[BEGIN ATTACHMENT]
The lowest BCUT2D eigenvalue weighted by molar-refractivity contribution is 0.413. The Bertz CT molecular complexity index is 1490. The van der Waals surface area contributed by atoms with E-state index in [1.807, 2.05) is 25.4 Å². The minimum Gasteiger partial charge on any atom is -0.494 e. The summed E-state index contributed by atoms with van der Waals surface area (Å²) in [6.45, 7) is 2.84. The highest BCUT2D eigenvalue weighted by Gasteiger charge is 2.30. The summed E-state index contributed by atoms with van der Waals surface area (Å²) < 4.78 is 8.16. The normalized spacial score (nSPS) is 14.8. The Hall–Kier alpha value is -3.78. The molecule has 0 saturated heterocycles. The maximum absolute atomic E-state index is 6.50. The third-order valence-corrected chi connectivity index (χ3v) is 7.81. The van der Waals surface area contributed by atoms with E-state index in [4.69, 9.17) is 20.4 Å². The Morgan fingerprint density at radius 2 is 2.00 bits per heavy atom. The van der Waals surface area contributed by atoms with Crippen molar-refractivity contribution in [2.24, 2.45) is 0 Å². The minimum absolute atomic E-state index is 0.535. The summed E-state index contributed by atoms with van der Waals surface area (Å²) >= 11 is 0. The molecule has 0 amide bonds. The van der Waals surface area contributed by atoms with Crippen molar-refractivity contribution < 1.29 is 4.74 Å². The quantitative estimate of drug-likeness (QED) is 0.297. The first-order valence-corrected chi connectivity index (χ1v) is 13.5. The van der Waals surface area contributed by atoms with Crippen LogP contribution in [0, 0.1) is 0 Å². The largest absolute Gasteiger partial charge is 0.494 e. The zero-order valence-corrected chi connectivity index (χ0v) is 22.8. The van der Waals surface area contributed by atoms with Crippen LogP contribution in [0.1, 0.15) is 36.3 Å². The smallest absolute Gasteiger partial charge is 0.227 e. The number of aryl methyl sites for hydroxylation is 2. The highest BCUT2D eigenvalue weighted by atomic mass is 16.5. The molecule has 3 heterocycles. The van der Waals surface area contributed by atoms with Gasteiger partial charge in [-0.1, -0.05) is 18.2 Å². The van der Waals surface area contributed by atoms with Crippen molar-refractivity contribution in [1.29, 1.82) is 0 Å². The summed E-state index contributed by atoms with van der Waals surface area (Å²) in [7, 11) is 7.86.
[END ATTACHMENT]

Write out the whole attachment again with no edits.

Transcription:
The lowest BCUT2D eigenvalue weighted by molar-refractivity contribution is 0.413. The Bertz CT molecular complexity index is 1490. The van der Waals surface area contributed by atoms with E-state index in [1.807, 2.05) is 25.4 Å². The minimum Gasteiger partial charge on any atom is -0.494 e. The summed E-state index contributed by atoms with van der Waals surface area (Å²) in [6.45, 7) is 2.84. The highest BCUT2D eigenvalue weighted by Gasteiger charge is 2.30. The summed E-state index contributed by atoms with van der Waals surface area (Å²) < 4.78 is 8.16. The normalized spacial score (nSPS) is 14.8. The Hall–Kier alpha value is -3.78. The molecule has 0 saturated heterocycles. The maximum absolute atomic E-state index is 6.50. The third-order valence-corrected chi connectivity index (χ3v) is 7.81. The van der Waals surface area contributed by atoms with E-state index in [4.69, 9.17) is 20.4 Å². The Morgan fingerprint density at radius 2 is 2.00 bits per heavy atom. The van der Waals surface area contributed by atoms with Crippen molar-refractivity contribution in [2.24, 2.45) is 0 Å². The minimum absolute atomic E-state index is 0.535. The summed E-state index contributed by atoms with van der Waals surface area (Å²) >= 11 is 0. The molecule has 0 amide bonds. The van der Waals surface area contributed by atoms with Crippen molar-refractivity contribution < 1.29 is 4.74 Å². The quantitative estimate of drug-likeness (QED) is 0.297. The first-order valence-corrected chi connectivity index (χ1v) is 13.5. The van der Waals surface area contributed by atoms with Crippen LogP contribution in [0, 0.1) is 0 Å². The largest absolute Gasteiger partial charge is 0.494 e. The zero-order valence-corrected chi connectivity index (χ0v) is 22.8. The van der Waals surface area contributed by atoms with Crippen LogP contribution in [0.1, 0.15) is 36.3 Å². The smallest absolute Gasteiger partial charge is 0.227 e. The number of aryl methyl sites for hydroxylation is 2. The highest BCUT2D eigenvalue weighted by atomic mass is 16.5. The molecule has 3 heterocycles. The van der Waals surface area contributed by atoms with Gasteiger partial charge in [-0.1, -0.05) is 18.2 Å². The van der Waals surface area contributed by atoms with Crippen molar-refractivity contribution in [1.29, 1.82) is 0 Å². The summed E-state index contributed by atoms with van der Waals surface area (Å²) in [7, 11) is 7.86.